are they to them to whom God hath imparted his name, in saying they are God's. We shall not read in any secular or profane story, of greater humility and reverence in subjects to their princes, than in the book of God, to the kings there. What phrases of abjecting themselves, in respect of the prince, can exceed David's humble expressing of himself to Saul I Or Daniel's magnifying the king, when he calls him King of Kings? And certainly some of the best, and most religious of Christian emperors took to themselves so great titles, in their style, as can be excused no other way, but because their predecessors had done Bo, there lay a necessity upon them, to keep this ceremonial respect and dignity at the same height, because upon the ceremonial, much of the essential depends too. And therefore God pierces to the root, to the heart, when he forbids an irreverent, or unrespective thought of the prince, for, says he, Those that have wings, shall declare the matter1; God employs so many informers, as angels; it is not an office unworthy of the angels of heaven, much less of any other angels of the church, (no, not though it be delivered by way of confession) to discover any disloyal purposes; though in other cases, by our own canons, that seal of confession lay justly a strong obligation upon us, and God gives angels an ability, a faculty, which in their nature they have not, that is, to know thoughts, for this purpose, for the discovery of such irreverent and disloyal hearts. Angels do not know thoughts naturally, yet to this purpose they shall know thoughts, says God. Moral men should not discover the secrets of friends, we should not discover the things we receive in confession; but when it comes to matter of disloyalty, all moral seals, and all ecclesiastical seals lose their obligation.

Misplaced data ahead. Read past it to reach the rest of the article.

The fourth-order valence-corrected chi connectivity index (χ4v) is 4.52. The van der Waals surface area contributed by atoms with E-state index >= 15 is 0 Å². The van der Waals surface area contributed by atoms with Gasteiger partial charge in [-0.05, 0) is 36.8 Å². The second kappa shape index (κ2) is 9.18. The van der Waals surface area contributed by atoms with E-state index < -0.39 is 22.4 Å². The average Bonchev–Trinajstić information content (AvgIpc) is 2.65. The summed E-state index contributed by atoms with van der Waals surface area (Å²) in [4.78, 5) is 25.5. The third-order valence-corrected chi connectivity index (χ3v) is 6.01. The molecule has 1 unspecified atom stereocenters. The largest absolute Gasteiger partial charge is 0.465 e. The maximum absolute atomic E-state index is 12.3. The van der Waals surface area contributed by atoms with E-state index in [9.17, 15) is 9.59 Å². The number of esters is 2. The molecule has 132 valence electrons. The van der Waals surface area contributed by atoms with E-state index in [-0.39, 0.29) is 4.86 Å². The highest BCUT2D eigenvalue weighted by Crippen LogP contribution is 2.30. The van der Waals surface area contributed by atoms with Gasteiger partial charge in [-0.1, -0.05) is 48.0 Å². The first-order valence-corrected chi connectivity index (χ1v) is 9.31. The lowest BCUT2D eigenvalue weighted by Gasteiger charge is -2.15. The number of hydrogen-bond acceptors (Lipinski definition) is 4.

The foot of this account, the total sum of this ceremonial debt to superiors, is, that due respect be given to every man, in his place; for when young men think it the only argument of a good spirit, to behave themselves fellowly, and frowardly, to great persons, those greater persons in time take away their respect from princes, and at last, (for in the chain of order, every link depends upon one another) God loses the respect and honour due to him; private men lessen their respect of magistrates, and magistrates

'Eccles. x. 20.